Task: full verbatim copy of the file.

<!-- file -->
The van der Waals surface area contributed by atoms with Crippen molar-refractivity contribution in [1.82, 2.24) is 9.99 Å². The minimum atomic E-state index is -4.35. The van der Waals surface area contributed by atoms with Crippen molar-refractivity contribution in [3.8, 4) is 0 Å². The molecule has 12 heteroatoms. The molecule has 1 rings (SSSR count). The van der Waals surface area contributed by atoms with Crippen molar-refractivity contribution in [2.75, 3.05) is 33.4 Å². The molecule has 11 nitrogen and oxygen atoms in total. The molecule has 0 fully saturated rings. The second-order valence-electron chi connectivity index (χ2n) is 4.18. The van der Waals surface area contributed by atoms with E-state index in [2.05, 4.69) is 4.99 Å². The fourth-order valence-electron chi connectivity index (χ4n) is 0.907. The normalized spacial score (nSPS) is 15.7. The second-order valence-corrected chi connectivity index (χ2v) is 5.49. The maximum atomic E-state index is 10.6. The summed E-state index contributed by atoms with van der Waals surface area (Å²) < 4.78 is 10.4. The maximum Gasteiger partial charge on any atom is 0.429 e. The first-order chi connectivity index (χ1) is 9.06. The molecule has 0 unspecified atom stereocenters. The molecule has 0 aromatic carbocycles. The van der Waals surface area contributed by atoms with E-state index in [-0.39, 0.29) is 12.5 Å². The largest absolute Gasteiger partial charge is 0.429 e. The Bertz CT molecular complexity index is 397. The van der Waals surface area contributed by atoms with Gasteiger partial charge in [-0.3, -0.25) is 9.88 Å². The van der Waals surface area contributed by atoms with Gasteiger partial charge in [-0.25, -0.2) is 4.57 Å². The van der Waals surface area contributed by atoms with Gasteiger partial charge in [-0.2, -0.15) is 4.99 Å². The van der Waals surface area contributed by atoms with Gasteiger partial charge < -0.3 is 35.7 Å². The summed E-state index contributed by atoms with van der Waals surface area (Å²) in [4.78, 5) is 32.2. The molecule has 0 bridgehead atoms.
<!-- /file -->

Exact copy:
The van der Waals surface area contributed by atoms with Crippen molar-refractivity contribution in [1.82, 2.24) is 9.99 Å². The minimum atomic E-state index is -4.35. The van der Waals surface area contributed by atoms with Crippen molar-refractivity contribution in [3.8, 4) is 0 Å². The molecule has 12 heteroatoms. The molecule has 1 rings (SSSR count). The van der Waals surface area contributed by atoms with Crippen molar-refractivity contribution in [2.75, 3.05) is 33.4 Å². The molecule has 11 nitrogen and oxygen atoms in total. The molecule has 0 fully saturated rings. The second-order valence-electron chi connectivity index (χ2n) is 4.18. The van der Waals surface area contributed by atoms with E-state index in [2.05, 4.69) is 4.99 Å². The fourth-order valence-electron chi connectivity index (χ4n) is 0.907. The normalized spacial score (nSPS) is 15.7. The second-order valence-corrected chi connectivity index (χ2v) is 5.49. The maximum atomic E-state index is 10.6. The summed E-state index contributed by atoms with van der Waals surface area (Å²) < 4.78 is 10.4. The maximum Gasteiger partial charge on any atom is 0.429 e. The first-order chi connectivity index (χ1) is 9.06. The molecule has 0 unspecified atom stereocenters. The molecule has 0 aromatic carbocycles. The van der Waals surface area contributed by atoms with E-state index in [-0.39, 0.29) is 12.5 Å². The largest absolute Gasteiger partial charge is 0.429 e. The Bertz CT molecular complexity index is 397. The van der Waals surface area contributed by atoms with Gasteiger partial charge in [-0.3, -0.25) is 9.88 Å². The van der Waals surface area contributed by atoms with Gasteiger partial charge in [-0.25, -0.2) is 4.57 Å². The van der Waals surface area contributed by atoms with Gasteiger partial charge in [-0.2, -0.15) is 4.99 Å². The van der Waals surface area contributed by atoms with Gasteiger partial charge < -0.3 is 35.7 Å². The summed E-state index contributed by atoms with van der Waals surface area (Å²) in [4.78, 5) is 32.2. The molecule has 0 bridgehead atoms.